Welcome to Alarm New England's business and home security page for Lincoln, Massachusetts. This informational page provides important crime data along with additional information for those living in or considering moving to Lincoln.
Number of Households: 2,204
ZIP Codes: 01731, 01773, 02451
Lincoln’s crime rate sits around 81 with it being 81% safer than other US cities. Annually, there are 2 violent crimes and 46 property crimes. The crime rate for 1,000 residents for violent crime is incredibly low at .29 and the property crime rate is at 6.78. Across the board, crime is very low in this small Massachusetts town.
Lincoln is a town of roughly 6,500 residents located thirty minutes northwest of Boston. In 1877, the pastor of the first church in Lincoln described the area: “Few towns within the same radius from Boston have land of as good quality, a greater variety of trees, a unique character and beauty, a lake of excellent quality, and a landscape surpassed in none of the towns of the region.” While only 15 miles outside of Boston, Lincoln still appears as a quaint, rural New England town to this day.
The area was first settled in 1654 and established as its own town a century later in 1754. Residents in the area were dissatisfied and inconvenienced with the distance they lived from meetinghouses and places of worship and petitioned to form a new town. After the courts denied the petition twice, Lincoln was finally an incorporated town in 1754.
The residents of Lincoln still wanted more self-governance and had major concerns about the accessibility of the roads to neighboring towns. The town’s first meeting was held in spring of 1754 where 5 men were chosen to be the overseers. The town was named after an influential judge’s family home in Lincolnshire, England. A new meetinghouse was constructed three years later and new roads were built. Lincoln’s main industries before the Revolutionary War included farming, craftsman, cobblers, and spinners.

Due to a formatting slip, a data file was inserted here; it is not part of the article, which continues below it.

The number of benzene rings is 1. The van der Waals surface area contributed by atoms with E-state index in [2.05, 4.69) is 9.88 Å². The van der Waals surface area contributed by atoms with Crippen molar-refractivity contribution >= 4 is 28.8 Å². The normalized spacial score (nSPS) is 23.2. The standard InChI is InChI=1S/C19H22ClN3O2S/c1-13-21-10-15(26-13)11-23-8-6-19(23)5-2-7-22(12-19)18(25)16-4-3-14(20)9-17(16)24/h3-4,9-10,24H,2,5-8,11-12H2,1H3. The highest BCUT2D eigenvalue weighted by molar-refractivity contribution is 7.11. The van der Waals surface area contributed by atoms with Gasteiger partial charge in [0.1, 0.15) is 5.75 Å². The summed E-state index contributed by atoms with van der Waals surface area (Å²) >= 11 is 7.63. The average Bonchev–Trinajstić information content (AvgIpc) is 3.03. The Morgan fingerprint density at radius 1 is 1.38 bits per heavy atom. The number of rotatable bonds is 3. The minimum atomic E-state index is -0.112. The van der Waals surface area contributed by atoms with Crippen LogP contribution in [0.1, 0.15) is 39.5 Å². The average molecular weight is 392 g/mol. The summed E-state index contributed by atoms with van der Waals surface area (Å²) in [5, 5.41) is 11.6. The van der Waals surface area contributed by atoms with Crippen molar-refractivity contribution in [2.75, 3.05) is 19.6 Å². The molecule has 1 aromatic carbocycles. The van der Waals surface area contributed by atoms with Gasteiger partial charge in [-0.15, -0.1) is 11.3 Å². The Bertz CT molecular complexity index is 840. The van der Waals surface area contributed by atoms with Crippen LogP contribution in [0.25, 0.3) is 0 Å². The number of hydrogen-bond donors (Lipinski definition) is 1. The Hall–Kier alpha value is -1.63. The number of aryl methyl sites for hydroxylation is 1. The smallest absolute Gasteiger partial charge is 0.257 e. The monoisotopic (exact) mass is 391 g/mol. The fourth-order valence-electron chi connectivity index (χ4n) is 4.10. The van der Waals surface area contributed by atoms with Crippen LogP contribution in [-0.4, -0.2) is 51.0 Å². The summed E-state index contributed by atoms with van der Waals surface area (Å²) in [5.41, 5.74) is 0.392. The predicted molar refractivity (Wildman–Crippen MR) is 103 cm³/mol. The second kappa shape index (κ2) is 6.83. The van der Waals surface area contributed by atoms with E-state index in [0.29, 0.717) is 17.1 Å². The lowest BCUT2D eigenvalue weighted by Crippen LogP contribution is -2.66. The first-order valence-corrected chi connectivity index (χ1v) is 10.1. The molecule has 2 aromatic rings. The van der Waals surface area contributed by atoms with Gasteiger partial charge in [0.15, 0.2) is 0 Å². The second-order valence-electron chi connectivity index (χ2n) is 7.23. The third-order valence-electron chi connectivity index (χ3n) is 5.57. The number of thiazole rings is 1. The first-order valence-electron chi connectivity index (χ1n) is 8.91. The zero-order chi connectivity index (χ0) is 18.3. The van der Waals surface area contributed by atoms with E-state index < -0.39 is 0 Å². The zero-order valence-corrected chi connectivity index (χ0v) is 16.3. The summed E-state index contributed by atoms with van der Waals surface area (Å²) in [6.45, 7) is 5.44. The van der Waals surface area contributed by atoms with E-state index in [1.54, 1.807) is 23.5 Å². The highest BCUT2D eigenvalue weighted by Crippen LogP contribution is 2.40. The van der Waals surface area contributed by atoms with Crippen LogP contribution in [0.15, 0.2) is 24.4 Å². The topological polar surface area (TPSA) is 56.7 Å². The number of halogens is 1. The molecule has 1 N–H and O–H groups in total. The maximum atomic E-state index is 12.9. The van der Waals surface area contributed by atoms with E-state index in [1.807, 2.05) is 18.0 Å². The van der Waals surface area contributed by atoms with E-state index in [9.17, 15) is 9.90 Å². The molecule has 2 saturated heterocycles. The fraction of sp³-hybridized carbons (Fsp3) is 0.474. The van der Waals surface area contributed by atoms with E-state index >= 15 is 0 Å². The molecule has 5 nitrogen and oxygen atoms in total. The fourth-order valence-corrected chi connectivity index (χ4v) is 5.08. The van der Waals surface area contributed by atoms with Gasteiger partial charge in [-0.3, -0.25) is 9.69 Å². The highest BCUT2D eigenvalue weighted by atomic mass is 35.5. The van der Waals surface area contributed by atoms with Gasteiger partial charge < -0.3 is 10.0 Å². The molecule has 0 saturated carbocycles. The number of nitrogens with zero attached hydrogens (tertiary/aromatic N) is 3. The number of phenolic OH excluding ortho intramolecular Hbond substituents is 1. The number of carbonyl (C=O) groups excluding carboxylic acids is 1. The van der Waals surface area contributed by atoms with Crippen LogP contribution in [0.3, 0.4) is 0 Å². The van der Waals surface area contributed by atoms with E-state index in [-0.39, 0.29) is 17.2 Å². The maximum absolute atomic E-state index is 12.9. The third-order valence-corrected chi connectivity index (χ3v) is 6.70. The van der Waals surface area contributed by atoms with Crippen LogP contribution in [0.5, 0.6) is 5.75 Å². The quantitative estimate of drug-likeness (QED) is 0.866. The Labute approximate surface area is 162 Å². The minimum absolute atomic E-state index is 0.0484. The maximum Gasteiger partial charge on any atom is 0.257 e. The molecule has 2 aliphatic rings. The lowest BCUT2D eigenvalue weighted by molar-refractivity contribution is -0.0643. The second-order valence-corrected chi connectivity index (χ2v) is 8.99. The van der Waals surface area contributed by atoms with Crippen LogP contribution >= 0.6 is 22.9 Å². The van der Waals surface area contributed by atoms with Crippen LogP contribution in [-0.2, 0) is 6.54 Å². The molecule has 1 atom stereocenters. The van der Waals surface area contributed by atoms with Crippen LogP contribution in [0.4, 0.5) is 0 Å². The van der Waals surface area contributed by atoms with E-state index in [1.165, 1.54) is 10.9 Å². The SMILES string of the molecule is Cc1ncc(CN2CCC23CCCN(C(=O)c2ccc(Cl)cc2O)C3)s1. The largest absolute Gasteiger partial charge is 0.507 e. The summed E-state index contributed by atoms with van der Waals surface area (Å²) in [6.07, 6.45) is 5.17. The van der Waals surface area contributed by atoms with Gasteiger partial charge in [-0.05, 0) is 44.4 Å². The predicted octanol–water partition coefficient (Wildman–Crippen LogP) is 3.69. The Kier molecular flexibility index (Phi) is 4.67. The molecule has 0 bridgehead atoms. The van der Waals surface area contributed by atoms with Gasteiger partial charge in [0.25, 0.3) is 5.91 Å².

The town of Lincoln had a part in some major moments in history in the Revolutionary War. It was in Lincoln that Paul Revere was captured by the Colonists on his way to Concord to alert the people there of the impending invasion to destroy the town’s ammunition. Over 100 minutemen and militia from Lincoln made their way to Concord and were a part of the first battle of the Revolutionary War: The North Bridge Battle.
Lincoln has an array of historical homes, museums, and outdoor sites. Lincoln is home to the largest sculpture park in the New England area. The DeCordova Museum and Sculpture Park is on 30 acres of land and has an ever changing rotation of large scale sculptures and installations outdoors. Inside, the museum has a large gallery of rotating works, but the permanent collection focuses on work by New England artists.
While in Lincoln, you can visit the home of the town’s founder, Chambers Russell I. The Codman House was originally built in 1735 and added to in the 1790s. Inside it’s filled with memorabilia, artworks, and portraits from different eras and is open to the public for half the year. A much more modern historic home is the Gropius House, which is a designated National Historic Landmark. Walter Gropius was a pioneer in modernist architecture in the early 20th century. Following the efficiency of minimalist modern architecture, this home was designed with the New England spirit mixed with a contemporary flair.
German modernist architect Walter Gropius built his home in Lincoln after fleeing Nazi Germany in the 1930s. Indie band “They Might Be Giants” were raised in Lincoln and named an early album after their hometown.